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Europe faces tough 2% inflation target

The planned European Central Bank may settle on an inflation target of zero to 2 per cent, it emerged yesterday, writes Yvette Cooper. This could be tougher than the current UK inflation target of 2.5 per cent, depending on how the new Bank decided to measure inflation.

A new report from the European Monetary Institute (EMI), the forerunner of the European Central Bank says: "It will be useful for the European System of Central Banks to announce a definition of price stability ... there has been a broad consensus among central banks ... that a range of zero to 2 per cent inflation per annum would be appropriate." The Maastricht Treaty specifies that the primary objective of the European Central Bank must be "to maintain price stability".

The report, The Single Monetary Policy in Stage Three, was put together by the EMI in conjunction with European central banks, including the Bank of England. It says: "No unconditional recommendation can be given at this stage for the strategy of the ESCB." However, the report does say that monetary policy should involve either monetary targeting or inflation targeting or some combination of the two. The Bundesbank currently targets the money supply. However, this might be difficult in the first few years of EMU while the relationship between measures of euro money supply and inflation remains unstable.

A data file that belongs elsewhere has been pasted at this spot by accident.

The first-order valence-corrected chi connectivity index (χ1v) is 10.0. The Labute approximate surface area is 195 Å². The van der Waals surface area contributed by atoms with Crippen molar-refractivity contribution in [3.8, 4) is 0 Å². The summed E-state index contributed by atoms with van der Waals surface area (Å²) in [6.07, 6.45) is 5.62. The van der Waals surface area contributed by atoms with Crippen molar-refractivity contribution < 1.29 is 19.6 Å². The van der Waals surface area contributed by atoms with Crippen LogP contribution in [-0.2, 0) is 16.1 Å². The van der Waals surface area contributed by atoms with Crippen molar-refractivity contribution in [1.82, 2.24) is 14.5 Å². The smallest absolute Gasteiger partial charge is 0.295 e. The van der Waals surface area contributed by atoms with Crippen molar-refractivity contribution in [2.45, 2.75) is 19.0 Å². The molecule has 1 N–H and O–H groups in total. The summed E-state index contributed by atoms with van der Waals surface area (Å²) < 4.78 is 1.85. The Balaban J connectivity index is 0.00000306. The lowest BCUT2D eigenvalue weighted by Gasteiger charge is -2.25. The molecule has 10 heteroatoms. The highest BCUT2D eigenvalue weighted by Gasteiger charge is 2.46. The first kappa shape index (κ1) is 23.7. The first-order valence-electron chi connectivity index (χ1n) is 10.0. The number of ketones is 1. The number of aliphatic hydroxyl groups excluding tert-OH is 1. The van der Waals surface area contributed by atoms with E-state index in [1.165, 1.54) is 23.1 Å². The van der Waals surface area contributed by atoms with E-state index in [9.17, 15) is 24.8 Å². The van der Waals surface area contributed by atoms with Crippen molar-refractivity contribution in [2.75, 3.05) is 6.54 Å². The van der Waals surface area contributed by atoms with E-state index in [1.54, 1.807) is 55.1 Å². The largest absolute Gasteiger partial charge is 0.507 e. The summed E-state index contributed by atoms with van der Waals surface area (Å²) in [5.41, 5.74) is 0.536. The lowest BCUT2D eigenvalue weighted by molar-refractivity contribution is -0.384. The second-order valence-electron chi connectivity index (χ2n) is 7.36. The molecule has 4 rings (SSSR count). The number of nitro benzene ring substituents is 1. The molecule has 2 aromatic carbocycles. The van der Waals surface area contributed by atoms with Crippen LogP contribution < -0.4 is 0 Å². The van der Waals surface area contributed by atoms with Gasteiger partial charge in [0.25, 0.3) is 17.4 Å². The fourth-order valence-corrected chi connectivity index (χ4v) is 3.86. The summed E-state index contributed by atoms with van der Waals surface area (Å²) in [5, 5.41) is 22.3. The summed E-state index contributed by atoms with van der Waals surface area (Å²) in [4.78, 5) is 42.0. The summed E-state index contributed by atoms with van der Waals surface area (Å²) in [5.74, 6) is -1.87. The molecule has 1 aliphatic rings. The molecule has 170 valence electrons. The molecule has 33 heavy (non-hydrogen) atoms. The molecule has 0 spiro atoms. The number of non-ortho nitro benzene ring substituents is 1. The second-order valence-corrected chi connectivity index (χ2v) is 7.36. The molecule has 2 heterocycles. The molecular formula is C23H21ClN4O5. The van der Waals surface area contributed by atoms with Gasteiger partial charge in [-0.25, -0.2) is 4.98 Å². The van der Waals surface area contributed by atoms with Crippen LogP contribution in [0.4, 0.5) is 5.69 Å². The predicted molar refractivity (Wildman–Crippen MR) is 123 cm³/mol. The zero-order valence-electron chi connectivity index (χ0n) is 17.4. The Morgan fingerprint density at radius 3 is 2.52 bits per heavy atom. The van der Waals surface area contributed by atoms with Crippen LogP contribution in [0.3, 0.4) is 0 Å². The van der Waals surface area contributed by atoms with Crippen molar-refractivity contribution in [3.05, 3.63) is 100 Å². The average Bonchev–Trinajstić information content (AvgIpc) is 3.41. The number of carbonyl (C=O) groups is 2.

The EMI states: "The ECB should publicly set targets against which its performance can be assessed."

Given the "consensus" among European Central Bankers that price stability means inflation of zero to 2 per cent, this suggests that if the ECB chooses an inflation target it is likely to be 2 per cent or less. But the crucial question remains which measure of inflation would be set against the target.